Sadly, due to the US Supreme Court reversal of Roe vs Wade and the subsequent bans enacted upon women's bodies, some of Women's Choice's patients are traveling to us from states where abortion is now banned.
These women are often understandably concerned and worried that they may be breaking the law and could face possible legal consequences in their state if they have an abortion.
This Web Page is written to address this issue for our patients concerned about legal issues.
First, elective abortion before 15 weeks is still completely legal in the State of Florida. So, for our Florida patients, this is not an issue. You can legally obtain an abortion in Florida.
Women's Choice provides abortion care up to 11 weeks. For patients beyond our gestational age limits, we can refer you to other providers within Florida if you are 11-15 weeks pregnant.
For our Florida patients, the legal issues are not so scary.
For the many women who live in a state where abortion is banned and who may choose to travel to Women's Choice to obtain abortion care, this page is for you.
If you live in a state where abortion is banned, you do not need to fear that you are somehow breaking the law by traveling to Florida to obtain a legal abortion. Let's break down the legal FAQs that some
of our patients have asked:
1. Is it legal for me to travel to Florida for an abortion? Yes! The answer to this question is a resounding yes. No state can bar you from traveling to another state. This is established in the US Constitution. The question of inter-state travel is a well-settled legal issue that was fully resolved in the 1700s. One state cannot bar inter-state travel to another state. You don't need a Visa or a Passport to visit Florida. You don't need to pay a border tax to cross state lines into Florida or any other US state. And you don't need to go through Customs. Inter-state travel is fully protected in the US constitution. Tourists come to Pensacola every day for the fun and sun, with no restrictions whatsoever.
2. Is my care in Florida subject to abortion bans in my home state? Absolutely not. Let's say you are traveling from, say for example, Texas. Just as Florida cannot impose Florida laws upon actions in Texas, likewise, Texas cannot impose its abortion ban laws in Florida. When you are in Florida, Florida law rules.
3. If I live in a state where abortion is banned, how do I protect myself from being charged with breaking my state's abortion ban laws? The answer to this is simple, here's what you do:
A. Drive to Florida to Women's Choice office in Pensacola.
B. Have your consultations and care in Florida
C. Receive your prescription from a Florida-licensed Doctor.
D. Go to a Florida pharmacy to pick up your medications in Florida.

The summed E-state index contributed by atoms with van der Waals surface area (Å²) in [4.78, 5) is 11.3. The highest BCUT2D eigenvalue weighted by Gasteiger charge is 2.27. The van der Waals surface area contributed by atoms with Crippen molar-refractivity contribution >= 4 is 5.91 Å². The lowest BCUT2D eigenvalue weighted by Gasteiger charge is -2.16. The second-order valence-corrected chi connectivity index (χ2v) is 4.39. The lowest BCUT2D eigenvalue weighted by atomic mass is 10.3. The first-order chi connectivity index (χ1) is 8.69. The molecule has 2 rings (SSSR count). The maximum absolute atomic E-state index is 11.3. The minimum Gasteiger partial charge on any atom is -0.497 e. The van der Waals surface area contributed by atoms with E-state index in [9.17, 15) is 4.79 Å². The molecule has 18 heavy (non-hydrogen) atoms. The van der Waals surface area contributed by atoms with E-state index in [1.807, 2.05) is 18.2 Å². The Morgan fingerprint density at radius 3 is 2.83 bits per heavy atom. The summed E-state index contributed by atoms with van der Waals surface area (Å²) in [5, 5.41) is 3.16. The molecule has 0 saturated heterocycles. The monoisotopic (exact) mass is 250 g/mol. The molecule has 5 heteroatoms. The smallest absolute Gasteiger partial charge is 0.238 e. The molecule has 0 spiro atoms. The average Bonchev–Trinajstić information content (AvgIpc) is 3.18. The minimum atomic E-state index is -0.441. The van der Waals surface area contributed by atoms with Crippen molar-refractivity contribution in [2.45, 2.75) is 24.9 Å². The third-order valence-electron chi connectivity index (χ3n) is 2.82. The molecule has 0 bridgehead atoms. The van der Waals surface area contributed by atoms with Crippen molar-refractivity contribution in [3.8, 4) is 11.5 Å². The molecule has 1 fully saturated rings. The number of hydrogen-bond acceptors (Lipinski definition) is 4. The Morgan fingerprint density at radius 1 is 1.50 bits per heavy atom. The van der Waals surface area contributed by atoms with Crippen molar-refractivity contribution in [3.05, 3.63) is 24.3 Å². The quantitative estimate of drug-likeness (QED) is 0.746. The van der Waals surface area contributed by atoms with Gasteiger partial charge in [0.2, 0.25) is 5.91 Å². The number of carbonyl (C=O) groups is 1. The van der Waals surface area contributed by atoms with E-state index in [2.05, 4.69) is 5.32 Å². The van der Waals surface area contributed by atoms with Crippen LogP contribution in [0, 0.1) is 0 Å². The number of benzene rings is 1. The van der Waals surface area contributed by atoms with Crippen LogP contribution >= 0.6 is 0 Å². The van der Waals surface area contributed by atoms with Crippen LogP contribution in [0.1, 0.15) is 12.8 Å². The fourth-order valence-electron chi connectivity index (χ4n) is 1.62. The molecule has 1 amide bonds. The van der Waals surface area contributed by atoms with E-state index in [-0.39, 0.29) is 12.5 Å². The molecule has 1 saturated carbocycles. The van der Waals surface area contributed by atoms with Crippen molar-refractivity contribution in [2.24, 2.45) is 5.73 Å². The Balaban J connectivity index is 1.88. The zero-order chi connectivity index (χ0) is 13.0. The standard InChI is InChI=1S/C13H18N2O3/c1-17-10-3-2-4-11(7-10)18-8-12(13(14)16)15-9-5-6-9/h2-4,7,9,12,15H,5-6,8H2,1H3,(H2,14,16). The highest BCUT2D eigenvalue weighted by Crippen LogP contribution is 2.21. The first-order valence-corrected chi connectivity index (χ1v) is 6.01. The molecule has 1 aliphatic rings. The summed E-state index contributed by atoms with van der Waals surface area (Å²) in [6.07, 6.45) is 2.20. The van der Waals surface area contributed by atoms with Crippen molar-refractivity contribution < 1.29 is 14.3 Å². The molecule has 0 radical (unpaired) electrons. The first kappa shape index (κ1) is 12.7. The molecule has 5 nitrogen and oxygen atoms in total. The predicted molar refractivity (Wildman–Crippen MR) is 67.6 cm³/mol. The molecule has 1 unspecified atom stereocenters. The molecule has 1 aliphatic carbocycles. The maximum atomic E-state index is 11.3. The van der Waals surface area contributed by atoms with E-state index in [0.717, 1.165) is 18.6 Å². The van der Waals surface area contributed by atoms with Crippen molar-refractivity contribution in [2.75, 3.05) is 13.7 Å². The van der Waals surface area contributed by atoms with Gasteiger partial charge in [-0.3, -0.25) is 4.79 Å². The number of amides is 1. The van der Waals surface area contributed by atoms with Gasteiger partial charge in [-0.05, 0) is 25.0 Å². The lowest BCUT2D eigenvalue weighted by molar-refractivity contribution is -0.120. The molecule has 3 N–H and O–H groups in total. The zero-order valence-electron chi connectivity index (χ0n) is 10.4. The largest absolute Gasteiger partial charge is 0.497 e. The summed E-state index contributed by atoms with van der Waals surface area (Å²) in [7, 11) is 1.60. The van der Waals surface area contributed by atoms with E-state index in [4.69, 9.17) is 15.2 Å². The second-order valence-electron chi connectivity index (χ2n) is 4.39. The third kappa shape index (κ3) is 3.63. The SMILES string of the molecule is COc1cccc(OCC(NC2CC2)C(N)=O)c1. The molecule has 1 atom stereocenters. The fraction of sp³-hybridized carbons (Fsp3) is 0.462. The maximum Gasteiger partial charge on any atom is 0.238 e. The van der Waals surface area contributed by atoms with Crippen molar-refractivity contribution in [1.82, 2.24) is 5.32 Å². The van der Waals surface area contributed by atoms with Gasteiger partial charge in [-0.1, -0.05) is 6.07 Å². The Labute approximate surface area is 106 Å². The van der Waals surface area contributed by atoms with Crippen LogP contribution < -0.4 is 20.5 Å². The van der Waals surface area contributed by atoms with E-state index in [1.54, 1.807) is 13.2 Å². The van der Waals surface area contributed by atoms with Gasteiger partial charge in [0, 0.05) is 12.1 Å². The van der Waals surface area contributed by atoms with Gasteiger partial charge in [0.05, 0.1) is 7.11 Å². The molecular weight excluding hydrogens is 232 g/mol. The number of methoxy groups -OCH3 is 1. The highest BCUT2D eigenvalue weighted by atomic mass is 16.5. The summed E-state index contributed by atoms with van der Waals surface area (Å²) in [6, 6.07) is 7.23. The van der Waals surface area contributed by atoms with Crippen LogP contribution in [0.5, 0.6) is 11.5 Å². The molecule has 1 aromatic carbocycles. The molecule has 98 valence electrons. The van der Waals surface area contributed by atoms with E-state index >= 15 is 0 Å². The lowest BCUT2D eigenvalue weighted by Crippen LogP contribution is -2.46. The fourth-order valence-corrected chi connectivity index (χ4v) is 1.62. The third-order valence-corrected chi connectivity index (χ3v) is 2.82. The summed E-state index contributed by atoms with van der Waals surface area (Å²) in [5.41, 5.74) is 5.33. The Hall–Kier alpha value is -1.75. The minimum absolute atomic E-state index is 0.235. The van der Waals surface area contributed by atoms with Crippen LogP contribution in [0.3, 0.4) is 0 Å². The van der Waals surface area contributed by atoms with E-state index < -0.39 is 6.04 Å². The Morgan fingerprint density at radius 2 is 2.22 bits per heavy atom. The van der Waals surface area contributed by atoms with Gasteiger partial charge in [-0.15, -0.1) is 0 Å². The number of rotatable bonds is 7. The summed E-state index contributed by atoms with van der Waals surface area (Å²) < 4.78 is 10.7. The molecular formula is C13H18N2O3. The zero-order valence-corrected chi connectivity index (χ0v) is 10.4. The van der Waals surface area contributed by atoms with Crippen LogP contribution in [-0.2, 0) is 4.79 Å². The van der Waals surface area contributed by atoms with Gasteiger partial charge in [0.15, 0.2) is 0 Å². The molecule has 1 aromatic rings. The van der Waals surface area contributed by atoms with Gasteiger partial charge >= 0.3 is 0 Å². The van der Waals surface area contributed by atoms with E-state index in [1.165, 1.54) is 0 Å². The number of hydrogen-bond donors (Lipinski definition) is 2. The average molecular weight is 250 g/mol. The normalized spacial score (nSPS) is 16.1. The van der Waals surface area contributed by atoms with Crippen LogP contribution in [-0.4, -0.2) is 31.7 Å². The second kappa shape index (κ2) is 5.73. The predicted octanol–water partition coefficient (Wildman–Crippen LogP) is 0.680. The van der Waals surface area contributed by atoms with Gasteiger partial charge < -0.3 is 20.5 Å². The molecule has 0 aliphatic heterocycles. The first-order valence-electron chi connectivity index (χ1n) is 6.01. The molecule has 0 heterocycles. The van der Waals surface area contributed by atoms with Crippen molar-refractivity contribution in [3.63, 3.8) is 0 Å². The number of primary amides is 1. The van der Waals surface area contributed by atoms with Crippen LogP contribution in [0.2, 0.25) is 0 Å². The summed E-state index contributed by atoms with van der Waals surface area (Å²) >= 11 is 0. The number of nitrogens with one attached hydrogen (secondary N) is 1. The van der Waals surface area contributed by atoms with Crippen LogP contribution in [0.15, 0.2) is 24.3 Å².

E. Take your pills in Florida.
F. Go home.
G. Keep your trip and the abortion private and confidential.
That's it. Everything you did for the abortion happened in Florida, where abortion is completely legal. Not in your home state. You did not break the law in your home state or in Florida.
To avoid questioning, however, we recommend following up with Women's Choice or another Florida-licensed physician for post-abortion care and treatment of any problems - where your care was completely legal.
4. What if I have a complication and have to go to an emergency room in my home state where abortion is illegal? Will I get arrested? First of all, this is extremely rare.
If you are having any problems, call us first! However, if you do go do an ER, you should not, theoretically, have any problems because your care in Florida was legal.
That said, we cannot promise that some overly aggressive, anti-abortion prosecutor might not try to make an example of you. Therefore, our advice would be that you do not breath a word to them about the abortion.
Just say you started bleeding, and that you think you are having a miscarriage. Leave it at that. What you said is true. You are not lying. You did start bleeding. And you are having a miscarriage.
If you don't mention that you took medications to induce the miscarriage, they won't be able to tell - and it usually won't make any difference in your treatment.
The doctors in the ER cannot tell the difference between a natural miscarriage or a drug-induced miscarriage. They are both miscarriages. So, mum is the word.
Just don't mention the abortion pills or the trip to Florida, and you will not be subject to any further questioning. Ultimately, if someone found out that you traveled to Florida for a medication-abortion,
you should be found not guilty of an illegal abortion. Because your care was perfectly legal. But why put yourself through questioning and/or a legal process? The medications you took are a private matter,
and we recommend keeping it that way.
5. If I tell someone in my home state that I had an abortion, can they report me to the police? Yes. Anyone can report anyone to the police for a suspected crime. You can't stop them. And they are not breaking the law by making such a report. And if they DO make a complaint against you alleging an illegal abortion, then the police are obligated by law to conduct an investigation of the complaint. Hopefully, all that will happen is that you would be subject to questioning by the police. But, for these reasons, it might be prudent not to talk too much about your abortion. Even though it is perfectly legal. Just because it was legal, doesn't protect you from accusation and questioning. It should, however, ultimately protect you from conviction. But why go there? Just keep the matter private and confidential. If you live in a state where abortion is not legal, then it might not be a good idea to post your abortion on your social media. Keep it private.
6. Are my records at Women's Choice confidential? Yes. Women's Choice does everything in its power to protect the privacy of your medical records.